In the original course of these lectures before the North End Union a number of very striking illustrations from Dr. Teale's "Dangers to Health"* were reproduced upon the screen for the purpose of presenting effective warnings against certain forms of improper work, as well as to call attention to the very marked change of feeling in regard to "sewer gas" which has developed within the last few years. At the time this book was written sewer air was supposed to swarm with disease germs, Dr. Teale writing in his introduction: "Moreover, the conviction struck deeply into my mind that probably one-third at least of the incidental illness of the Kingdom, including perhaps much of childbirth illness and some of the fatal results of surgical operations in hospitals and private nouses (surgical calamities, Sir James Paget would call them), are the results of drainage defects, and therefore can be and ought to be prevented."

Fig. 5S9. Drain under house with fall wrong way. Broken pipe at the junction with  soil pipe.

Fig. 5S9. Drain under house with fall wrong way. Broken pipe at the junction with "soil pipe."

* "Dangers to Health. A Pictorial Guide to Domestic Sanitary Defects." By T. Pridgin Teale, M. A., Surgeon to the General Infirmary at Leeds. Published by J. & J. Churchill. London, 1878.

The world had not at the time of the publication of this book had the advantage of the discoveries in bacteriology recently made as to the freedom of sewer air from pathogenic germs, and hence Dr. Teale makes the breathing of sewer air the direct rather than a possible occasional indirect cause of many of the fatalities described.

Fig. 590. Pipes laid with the flange down hill.

Fig. 590. Pipes laid with the flange down hill.

Nevertheless the warnings he utters are most interesting and serviceable, although the exact form of danger was not so clearly understood as it is today, and I have grouped his pictures together in one chapter, where I could better contrast the more modern interpretation of the defects he illustrates with his own view of them, and that of leaders of the medical profession of his day.

The initial cut, Fig. 589, illustrates a case of sickness recorded by Dr. Teale from a leaky drain, due to very poor grading, and Fig. 590 another similar case. In the first a broken joint at the foot of the soil pipe, probably caused by the settlement of the masonry wall down which the soil pipe ran. Breathing the sewer air had the same effect upon the patient above that breathing any bad air would have caused. It diminished the vital forces and lessened the chances of victory of the white corpuscles, so that when she drank the milk from the dairy, as shown in Fig. 591, they were unable to resist the disease germs conveyed by it.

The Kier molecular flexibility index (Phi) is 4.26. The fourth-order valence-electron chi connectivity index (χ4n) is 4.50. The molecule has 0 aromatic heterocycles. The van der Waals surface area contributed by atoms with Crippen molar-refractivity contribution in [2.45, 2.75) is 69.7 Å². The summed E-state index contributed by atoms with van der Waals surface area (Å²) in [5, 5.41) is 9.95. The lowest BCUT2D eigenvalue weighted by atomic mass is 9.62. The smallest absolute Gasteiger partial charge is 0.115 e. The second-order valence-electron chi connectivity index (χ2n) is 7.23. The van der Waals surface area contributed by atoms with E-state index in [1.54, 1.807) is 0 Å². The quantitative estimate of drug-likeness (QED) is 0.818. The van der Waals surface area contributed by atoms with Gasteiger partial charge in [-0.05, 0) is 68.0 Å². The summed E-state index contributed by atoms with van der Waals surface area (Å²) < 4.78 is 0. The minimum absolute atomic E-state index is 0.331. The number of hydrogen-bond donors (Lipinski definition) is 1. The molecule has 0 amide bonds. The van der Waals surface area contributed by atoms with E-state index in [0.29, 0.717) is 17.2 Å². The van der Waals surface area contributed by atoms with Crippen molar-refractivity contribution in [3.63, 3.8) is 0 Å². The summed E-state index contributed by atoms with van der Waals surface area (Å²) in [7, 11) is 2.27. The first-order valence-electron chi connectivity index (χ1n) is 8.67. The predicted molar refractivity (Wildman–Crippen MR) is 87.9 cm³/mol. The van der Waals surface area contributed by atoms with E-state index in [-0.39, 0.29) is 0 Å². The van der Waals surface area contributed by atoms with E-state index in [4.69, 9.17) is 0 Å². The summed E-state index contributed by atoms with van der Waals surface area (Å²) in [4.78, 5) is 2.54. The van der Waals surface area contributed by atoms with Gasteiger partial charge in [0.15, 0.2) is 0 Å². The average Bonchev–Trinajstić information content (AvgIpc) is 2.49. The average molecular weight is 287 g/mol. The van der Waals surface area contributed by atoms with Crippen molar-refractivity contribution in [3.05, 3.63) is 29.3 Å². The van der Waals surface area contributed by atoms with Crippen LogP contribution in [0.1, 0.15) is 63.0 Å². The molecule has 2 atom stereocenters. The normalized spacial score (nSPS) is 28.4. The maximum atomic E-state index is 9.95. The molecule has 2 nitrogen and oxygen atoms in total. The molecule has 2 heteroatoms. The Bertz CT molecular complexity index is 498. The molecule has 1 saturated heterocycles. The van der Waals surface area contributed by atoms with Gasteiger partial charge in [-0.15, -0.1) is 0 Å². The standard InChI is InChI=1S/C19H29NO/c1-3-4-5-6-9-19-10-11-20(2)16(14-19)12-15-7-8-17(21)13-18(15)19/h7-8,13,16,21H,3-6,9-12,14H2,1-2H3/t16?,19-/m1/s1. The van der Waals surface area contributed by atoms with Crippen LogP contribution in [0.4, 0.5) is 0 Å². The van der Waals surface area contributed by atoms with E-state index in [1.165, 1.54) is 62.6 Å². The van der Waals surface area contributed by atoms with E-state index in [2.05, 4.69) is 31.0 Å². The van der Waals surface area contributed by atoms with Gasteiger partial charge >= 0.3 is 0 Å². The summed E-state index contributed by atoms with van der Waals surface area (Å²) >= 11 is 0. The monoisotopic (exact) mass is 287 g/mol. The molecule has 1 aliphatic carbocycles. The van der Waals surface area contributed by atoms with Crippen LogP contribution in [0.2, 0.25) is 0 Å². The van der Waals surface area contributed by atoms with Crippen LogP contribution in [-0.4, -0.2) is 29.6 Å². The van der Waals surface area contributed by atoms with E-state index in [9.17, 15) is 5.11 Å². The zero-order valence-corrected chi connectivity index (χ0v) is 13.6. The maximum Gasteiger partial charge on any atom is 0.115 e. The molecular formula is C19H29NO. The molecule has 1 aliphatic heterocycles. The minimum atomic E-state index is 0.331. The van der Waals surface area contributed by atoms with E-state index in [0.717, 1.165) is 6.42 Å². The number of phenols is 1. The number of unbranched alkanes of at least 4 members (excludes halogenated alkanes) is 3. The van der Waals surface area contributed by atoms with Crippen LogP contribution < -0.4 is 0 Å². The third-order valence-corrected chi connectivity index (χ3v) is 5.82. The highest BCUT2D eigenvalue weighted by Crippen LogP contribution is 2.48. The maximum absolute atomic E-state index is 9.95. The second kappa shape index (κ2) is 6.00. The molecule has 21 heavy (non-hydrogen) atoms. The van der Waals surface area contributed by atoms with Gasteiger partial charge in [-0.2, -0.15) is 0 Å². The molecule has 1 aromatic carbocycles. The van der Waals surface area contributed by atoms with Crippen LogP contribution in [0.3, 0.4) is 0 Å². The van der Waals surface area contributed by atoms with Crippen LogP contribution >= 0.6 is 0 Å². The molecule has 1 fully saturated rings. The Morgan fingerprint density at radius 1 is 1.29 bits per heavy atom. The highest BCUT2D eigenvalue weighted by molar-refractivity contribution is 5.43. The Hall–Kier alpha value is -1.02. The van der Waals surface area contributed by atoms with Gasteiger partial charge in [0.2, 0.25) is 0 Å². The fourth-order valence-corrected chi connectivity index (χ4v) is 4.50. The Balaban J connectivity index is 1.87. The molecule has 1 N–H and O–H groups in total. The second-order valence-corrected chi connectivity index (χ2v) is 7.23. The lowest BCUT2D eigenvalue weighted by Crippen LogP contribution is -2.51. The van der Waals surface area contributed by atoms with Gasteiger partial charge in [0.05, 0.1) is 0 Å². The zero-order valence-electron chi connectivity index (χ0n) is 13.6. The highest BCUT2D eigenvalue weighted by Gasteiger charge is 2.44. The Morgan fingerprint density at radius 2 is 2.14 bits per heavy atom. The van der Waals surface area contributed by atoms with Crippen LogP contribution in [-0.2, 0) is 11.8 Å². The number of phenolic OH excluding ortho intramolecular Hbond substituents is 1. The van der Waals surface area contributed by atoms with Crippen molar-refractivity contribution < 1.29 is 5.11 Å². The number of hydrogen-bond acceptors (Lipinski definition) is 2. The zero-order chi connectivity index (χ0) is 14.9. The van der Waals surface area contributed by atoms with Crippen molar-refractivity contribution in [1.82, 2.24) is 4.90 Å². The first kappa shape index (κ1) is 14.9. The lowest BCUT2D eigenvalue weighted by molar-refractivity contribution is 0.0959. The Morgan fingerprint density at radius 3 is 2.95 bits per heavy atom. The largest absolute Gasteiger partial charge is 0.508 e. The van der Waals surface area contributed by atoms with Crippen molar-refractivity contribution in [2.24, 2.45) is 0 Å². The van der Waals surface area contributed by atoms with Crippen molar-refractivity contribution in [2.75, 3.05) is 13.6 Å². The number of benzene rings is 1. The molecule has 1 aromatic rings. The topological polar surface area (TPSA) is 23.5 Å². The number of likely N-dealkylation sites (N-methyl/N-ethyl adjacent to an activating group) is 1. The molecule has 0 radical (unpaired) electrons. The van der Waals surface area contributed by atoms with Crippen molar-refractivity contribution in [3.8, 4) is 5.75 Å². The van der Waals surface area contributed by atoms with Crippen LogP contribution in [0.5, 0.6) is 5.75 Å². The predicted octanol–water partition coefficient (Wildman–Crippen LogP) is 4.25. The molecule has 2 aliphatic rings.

Fig. 591. Drain leaking into a well. Water leaking into the milk

Fig. 591. Drain leaking into a well. Water leaking into the milk cans.

In this picture, Fig. 591, the drain pipe from the pigsty and cowshed actually passed through the well, the settlement of which, or some other accident, broke the pipe, and the result was that all the milk from that farm contained sewage germs, either from the direct admixture with it of this well water, or else by rinsing the cans and other dairy implements with this water.

These pictures hint to us that a public milk supply is at least as important as a public sewerage system.

Fig. 592. Cesspool leaking into a well.

Fig. 592. Cesspool leaking into a well.

Fig. 593. New Vicarage Cesspool overflowing into a Tank.

Fig. 593. New Vicarage Cesspool overflowing into a Tank.

It seems astonishing that anyone should have ever made a pipe connection between cistern and cesspool, but it has frequently been done, and this picture, Fig. 592, may serve as a useful warning, for there seems to be no folly which human beings will not sometimes commit.

Dr. Teale reports that typhoid fever broke out at this house, and here illustrates what was believed to be the cause.

Fig. 593 shows another accident, explaining how diseases spread in country towns and villages and how unnecessary it is to assume that sewer air itself contains the disease germs when faulty plumbing conducts it into the house. This picture shows the case of a newly built vicarage for which the rainwater tank served also as an overflow tank for the cesspool, instead of the reverse, as was intended.

Fig. 594. How people drink sewage. Drain leaking into a well.

Fig. 594. How people drink sewage. Drain leaking into a well.

Fig. 594 shows a most painful occupation more frequently seen in nearly all country towns than is generally supposed.

Fig. 595 shows a remarkably undesirable condition of things, four cesspools connected by a leaky drain, all ventilated through the rooms of the house. Nevertheless the occupants managed to live. If disease germs abounded in the air of sewers, as is supposed by some even today, not a soul would be living in such a house and town as this, nor, indeed, anywhere in England or elsewhere, so universal are leaky drains. We know now that, had the cesspools been omitted and the sewers been well built and jointed and ventilated through the soil pipes of every house, neither odor nor danger of any kind to health could have resulted.

Fig. 595. Plenty of  deadly sewer gas, but occupants still live.